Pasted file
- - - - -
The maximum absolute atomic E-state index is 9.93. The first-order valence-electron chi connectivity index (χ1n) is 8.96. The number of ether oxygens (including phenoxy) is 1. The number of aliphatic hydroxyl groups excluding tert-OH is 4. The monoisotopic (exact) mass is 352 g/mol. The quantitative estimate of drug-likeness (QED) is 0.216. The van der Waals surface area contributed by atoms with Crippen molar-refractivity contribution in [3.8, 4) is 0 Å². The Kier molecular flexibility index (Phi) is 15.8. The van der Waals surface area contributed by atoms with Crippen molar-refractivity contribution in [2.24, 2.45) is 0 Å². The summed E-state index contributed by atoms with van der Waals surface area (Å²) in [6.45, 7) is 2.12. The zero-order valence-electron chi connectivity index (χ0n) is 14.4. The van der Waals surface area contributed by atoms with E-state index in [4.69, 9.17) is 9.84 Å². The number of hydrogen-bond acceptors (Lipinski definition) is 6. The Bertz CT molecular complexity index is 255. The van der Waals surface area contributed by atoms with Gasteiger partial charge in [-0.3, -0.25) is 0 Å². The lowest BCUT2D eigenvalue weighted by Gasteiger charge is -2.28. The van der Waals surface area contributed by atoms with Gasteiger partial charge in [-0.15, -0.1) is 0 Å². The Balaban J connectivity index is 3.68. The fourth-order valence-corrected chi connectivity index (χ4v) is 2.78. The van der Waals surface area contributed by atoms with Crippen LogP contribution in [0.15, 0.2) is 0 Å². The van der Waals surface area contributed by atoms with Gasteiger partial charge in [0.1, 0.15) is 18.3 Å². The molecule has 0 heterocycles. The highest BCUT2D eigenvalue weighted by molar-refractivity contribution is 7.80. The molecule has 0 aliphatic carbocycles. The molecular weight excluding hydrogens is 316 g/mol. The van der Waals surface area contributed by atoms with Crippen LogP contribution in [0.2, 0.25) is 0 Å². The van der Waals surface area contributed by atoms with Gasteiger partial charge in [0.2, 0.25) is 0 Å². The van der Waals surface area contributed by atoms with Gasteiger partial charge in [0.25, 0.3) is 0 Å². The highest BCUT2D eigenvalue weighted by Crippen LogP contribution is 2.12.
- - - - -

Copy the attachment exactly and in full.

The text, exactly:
The maximum absolute atomic E-state index is 9.93. The first-order valence-electron chi connectivity index (χ1n) is 8.96. The number of ether oxygens (including phenoxy) is 1. The number of aliphatic hydroxyl groups excluding tert-OH is 4. The monoisotopic (exact) mass is 352 g/mol. The quantitative estimate of drug-likeness (QED) is 0.216. The van der Waals surface area contributed by atoms with Crippen molar-refractivity contribution in [3.8, 4) is 0 Å². The Kier molecular flexibility index (Phi) is 15.8. The van der Waals surface area contributed by atoms with Crippen molar-refractivity contribution in [2.24, 2.45) is 0 Å². The summed E-state index contributed by atoms with van der Waals surface area (Å²) in [6.45, 7) is 2.12. The zero-order valence-electron chi connectivity index (χ0n) is 14.4. The van der Waals surface area contributed by atoms with E-state index in [4.69, 9.17) is 9.84 Å². The number of hydrogen-bond acceptors (Lipinski definition) is 6. The Bertz CT molecular complexity index is 255. The van der Waals surface area contributed by atoms with Gasteiger partial charge in [-0.3, -0.25) is 0 Å². The lowest BCUT2D eigenvalue weighted by Gasteiger charge is -2.28. The van der Waals surface area contributed by atoms with Gasteiger partial charge in [-0.15, -0.1) is 0 Å². The Balaban J connectivity index is 3.68. The fourth-order valence-corrected chi connectivity index (χ4v) is 2.78. The van der Waals surface area contributed by atoms with Crippen LogP contribution in [0.15, 0.2) is 0 Å². The van der Waals surface area contributed by atoms with Gasteiger partial charge in [0.1, 0.15) is 18.3 Å². The molecule has 0 heterocycles. The highest BCUT2D eigenvalue weighted by molar-refractivity contribution is 7.80. The molecule has 0 aliphatic carbocycles. The molecular weight excluding hydrogens is 316 g/mol. The van der Waals surface area contributed by atoms with Crippen LogP contribution in [0.2, 0.25) is 0 Å². The van der Waals surface area contributed by atoms with Gasteiger partial charge in [0.2, 0.25) is 0 Å². The van der Waals surface area contributed by atoms with Gasteiger partial charge in [0.25, 0.3) is 0 Å². The highest BCUT2D eigenvalue weighted by Crippen LogP contribution is 2.12.